Now Buy This: A totally ridiculous reissue of David Bowie’s 1976 album Station to Station is out, featuring the original analog master of the album, two discs covering the oft-bootlegged March 1976 Nassau Coliseum show, a disc featuring the 1985 CD master (which supposedly sounds better than subsequent CD issues), a disc containing the single edits of tracks on the album, and a DVD-audio disc containing the original album, a 5.1 surround mix, and an entirely new stereo mix. So that’s six audio discs (with five different versions of the album)—plus three vinyl discs featuring the original album and the Nassau Coliseum show, and a whole bunch of memorabilia. (What, no 8-track?) List price: $165.98, on sale at Amazon for $132.95, it’s nature’s way of telling you that you’re a bit too obsessed with David Bowie.

Recommended Reading: Despite being snubbed by the Hall, the Doobie Brothers are back with their first new album in a decade, and against all odds, it’s apparently pretty good. Jeff Giles reviews it here. Jeff also scored the Quote of the Day yesterday on his Twitter feed, posting a link to the Bon Jovi/Hall of Fame story with the words, “Rock & Roll Hall of Fame revealed to be elaborate prank.”


16 responses

  1. I surrendered all interest in the RRHoF admissions game years ago. It might be a cliché at this point, but it’s purely a suits’ affair. Mind you, if ever I find myself with the admission coin to spare, I’ll visit their big ol’ building, but I’ll make it a point to ask every staffer I encounter where the Todd Rundgren exhibit is hiding. (Bonus Bon Jovi beef: they didn’t even write their best single (“She Don’t Know Me”).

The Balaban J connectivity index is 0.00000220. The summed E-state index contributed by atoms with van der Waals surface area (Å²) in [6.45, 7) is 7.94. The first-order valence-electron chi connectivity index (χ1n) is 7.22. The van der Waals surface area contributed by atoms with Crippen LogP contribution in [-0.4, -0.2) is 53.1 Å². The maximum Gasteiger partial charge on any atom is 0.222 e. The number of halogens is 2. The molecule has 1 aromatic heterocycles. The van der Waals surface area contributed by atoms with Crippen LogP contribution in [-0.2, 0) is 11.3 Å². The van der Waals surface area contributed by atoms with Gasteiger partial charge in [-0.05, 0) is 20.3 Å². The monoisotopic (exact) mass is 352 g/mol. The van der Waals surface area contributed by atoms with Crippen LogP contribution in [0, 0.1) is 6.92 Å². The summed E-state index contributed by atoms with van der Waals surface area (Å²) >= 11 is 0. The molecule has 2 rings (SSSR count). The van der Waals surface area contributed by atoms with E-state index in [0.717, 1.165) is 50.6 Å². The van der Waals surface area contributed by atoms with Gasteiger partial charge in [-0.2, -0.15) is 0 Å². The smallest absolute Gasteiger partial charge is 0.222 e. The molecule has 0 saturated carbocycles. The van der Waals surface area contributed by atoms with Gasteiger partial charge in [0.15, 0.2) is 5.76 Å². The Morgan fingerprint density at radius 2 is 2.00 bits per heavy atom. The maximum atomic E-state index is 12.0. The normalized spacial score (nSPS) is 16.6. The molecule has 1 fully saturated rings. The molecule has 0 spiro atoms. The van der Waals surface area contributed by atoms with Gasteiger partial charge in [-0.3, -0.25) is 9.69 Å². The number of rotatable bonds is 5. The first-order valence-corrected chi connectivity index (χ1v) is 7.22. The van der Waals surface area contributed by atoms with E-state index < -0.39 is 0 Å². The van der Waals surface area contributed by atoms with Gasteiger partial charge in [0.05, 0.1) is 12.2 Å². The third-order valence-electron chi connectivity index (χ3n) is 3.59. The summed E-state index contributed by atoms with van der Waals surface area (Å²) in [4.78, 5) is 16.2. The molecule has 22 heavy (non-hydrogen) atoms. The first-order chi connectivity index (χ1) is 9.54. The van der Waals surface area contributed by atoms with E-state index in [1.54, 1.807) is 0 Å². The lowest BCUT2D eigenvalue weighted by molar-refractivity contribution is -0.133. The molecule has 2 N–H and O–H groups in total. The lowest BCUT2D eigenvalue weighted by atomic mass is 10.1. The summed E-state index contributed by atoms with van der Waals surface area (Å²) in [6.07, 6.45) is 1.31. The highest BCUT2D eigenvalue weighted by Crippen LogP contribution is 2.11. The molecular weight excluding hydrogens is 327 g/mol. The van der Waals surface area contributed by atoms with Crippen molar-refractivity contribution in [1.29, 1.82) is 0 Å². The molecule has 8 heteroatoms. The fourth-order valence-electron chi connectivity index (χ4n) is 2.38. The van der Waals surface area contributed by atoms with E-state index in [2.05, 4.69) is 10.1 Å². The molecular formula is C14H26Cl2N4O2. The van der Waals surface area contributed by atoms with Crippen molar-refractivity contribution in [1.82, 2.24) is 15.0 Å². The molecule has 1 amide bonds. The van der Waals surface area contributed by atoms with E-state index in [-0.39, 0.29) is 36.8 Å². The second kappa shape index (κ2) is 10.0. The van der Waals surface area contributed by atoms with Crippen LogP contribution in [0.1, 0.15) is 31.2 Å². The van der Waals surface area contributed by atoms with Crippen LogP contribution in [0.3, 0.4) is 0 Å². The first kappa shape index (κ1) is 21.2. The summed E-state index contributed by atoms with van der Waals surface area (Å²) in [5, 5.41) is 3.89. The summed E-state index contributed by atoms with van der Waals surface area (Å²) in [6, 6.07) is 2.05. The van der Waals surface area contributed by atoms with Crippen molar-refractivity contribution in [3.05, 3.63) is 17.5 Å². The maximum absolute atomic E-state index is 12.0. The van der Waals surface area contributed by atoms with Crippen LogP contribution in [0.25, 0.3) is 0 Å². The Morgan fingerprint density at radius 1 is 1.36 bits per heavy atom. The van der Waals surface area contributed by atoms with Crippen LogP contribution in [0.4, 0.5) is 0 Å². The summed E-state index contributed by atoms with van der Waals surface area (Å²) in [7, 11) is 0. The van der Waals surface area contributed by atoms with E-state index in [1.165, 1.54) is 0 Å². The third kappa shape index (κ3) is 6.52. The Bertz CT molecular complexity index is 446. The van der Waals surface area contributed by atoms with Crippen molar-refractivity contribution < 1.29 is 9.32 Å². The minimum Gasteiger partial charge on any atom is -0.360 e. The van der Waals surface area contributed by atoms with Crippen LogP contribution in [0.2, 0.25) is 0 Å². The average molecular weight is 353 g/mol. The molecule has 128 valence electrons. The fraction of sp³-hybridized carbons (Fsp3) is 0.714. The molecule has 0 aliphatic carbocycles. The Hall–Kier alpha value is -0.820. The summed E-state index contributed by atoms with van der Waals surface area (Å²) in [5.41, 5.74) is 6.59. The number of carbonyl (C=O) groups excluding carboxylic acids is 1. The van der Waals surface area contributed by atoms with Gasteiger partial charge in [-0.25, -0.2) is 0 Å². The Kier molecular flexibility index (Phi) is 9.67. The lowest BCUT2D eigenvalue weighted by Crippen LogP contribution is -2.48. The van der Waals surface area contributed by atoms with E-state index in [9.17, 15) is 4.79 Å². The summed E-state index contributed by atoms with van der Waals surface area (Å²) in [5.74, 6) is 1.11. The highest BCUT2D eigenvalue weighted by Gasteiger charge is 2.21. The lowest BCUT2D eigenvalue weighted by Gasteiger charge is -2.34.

Funny you should quip about an 8-track in that Bowie doorstop edition: my first copy of Station to Station was just that, a Canadian import rescued from a Walgreens bin for .99 in the fall of ’83 (not long after the cassette laid the format to waste). Referencing your recent autumn-songs post: hearing that title cut for the first time on a late Saturday night with my bedroom windows open was the perfect introduction to that album. I have the promo edition of the redux S&S with the basic 3-disc issue and the DVD; it’ll be fun to hear the album in surround sound, but there’s nothing wrong with my old Ryko copy…or that long-lost 8-track, beyond spreading a few selections (the title track included) over two programs.

  2. The RRHOF is actually the Jann Wenner Hall of Fame. It’s a museum featuring exhibits commemorating his personal taste in music. Any/all other criteria be damned. There was still a LITTLE bit of credibility when Atlantic Records exec., Ahmet Ertegun was still alive. He reined in Wenner a bit. But after Ertegun passed away Wenner has been arbitrarly making sure anyone who has met that 25 year criteria gets inducted.